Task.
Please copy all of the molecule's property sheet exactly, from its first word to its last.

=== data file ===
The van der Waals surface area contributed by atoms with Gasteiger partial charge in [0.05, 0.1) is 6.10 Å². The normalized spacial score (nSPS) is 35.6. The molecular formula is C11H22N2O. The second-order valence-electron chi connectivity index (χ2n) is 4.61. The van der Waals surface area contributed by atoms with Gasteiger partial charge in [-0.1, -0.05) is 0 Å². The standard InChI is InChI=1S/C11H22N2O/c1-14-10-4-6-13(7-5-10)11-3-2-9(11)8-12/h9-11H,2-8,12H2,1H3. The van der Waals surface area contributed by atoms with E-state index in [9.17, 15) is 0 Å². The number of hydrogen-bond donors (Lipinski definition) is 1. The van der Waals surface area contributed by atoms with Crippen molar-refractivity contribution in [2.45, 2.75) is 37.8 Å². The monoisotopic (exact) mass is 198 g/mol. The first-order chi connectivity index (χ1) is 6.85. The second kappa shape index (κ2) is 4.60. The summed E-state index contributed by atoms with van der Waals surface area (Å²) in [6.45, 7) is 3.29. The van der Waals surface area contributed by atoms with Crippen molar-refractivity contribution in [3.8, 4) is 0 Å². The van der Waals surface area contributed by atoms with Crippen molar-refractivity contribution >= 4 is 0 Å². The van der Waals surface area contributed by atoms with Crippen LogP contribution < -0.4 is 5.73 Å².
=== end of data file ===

The van der Waals surface area contributed by atoms with Gasteiger partial charge in [0.05, 0.1) is 6.10 Å². The normalized spacial score (nSPS) is 35.6. The molecular formula is C11H22N2O. The second-order valence-electron chi connectivity index (χ2n) is 4.61. The van der Waals surface area contributed by atoms with Gasteiger partial charge in [-0.1, -0.05) is 0 Å². The standard InChI is InChI=1S/C11H22N2O/c1-14-10-4-6-13(7-5-10)11-3-2-9(11)8-12/h9-11H,2-8,12H2,1H3. The van der Waals surface area contributed by atoms with E-state index in [9.17, 15) is 0 Å². The number of hydrogen-bond donors (Lipinski definition) is 1. The van der Waals surface area contributed by atoms with Crippen molar-refractivity contribution in [2.45, 2.75) is 37.8 Å². The monoisotopic (exact) mass is 198 g/mol. The first-order chi connectivity index (χ1) is 6.85. The second kappa shape index (κ2) is 4.60. The summed E-state index contributed by atoms with van der Waals surface area (Å²) in [6.45, 7) is 3.29. The van der Waals surface area contributed by atoms with Crippen molar-refractivity contribution in [3.8, 4) is 0 Å². The van der Waals surface area contributed by atoms with Crippen molar-refractivity contribution >= 4 is 0 Å². The van der Waals surface area contributed by atoms with Crippen LogP contribution < -0.4 is 5.73 Å².